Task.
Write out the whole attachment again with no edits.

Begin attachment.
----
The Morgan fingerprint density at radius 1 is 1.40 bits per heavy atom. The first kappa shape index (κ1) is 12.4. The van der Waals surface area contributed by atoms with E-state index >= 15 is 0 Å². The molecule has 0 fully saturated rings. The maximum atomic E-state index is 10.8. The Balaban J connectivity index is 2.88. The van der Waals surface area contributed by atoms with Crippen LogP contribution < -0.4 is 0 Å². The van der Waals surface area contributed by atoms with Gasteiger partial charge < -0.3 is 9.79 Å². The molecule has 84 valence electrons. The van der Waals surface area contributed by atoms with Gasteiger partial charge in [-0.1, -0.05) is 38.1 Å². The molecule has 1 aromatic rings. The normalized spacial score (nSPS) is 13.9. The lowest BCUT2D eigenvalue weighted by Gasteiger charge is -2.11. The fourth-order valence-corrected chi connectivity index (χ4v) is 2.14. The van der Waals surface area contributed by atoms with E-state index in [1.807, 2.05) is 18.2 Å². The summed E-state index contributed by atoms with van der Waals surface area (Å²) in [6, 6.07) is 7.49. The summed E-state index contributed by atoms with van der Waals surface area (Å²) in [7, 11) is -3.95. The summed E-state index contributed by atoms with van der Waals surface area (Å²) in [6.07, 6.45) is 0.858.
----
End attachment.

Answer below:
The Morgan fingerprint density at radius 1 is 1.40 bits per heavy atom. The first kappa shape index (κ1) is 12.4. The van der Waals surface area contributed by atoms with E-state index >= 15 is 0 Å². The molecule has 0 fully saturated rings. The maximum atomic E-state index is 10.8. The Balaban J connectivity index is 2.88. The van der Waals surface area contributed by atoms with Crippen LogP contribution < -0.4 is 0 Å². The van der Waals surface area contributed by atoms with Gasteiger partial charge < -0.3 is 9.79 Å². The molecule has 84 valence electrons. The van der Waals surface area contributed by atoms with Gasteiger partial charge in [-0.1, -0.05) is 38.1 Å². The molecule has 1 aromatic rings. The normalized spacial score (nSPS) is 13.9. The lowest BCUT2D eigenvalue weighted by Gasteiger charge is -2.11. The fourth-order valence-corrected chi connectivity index (χ4v) is 2.14. The van der Waals surface area contributed by atoms with E-state index in [1.807, 2.05) is 18.2 Å². The summed E-state index contributed by atoms with van der Waals surface area (Å²) in [6, 6.07) is 7.49. The summed E-state index contributed by atoms with van der Waals surface area (Å²) in [7, 11) is -3.95. The summed E-state index contributed by atoms with van der Waals surface area (Å²) in [6.07, 6.45) is 0.858.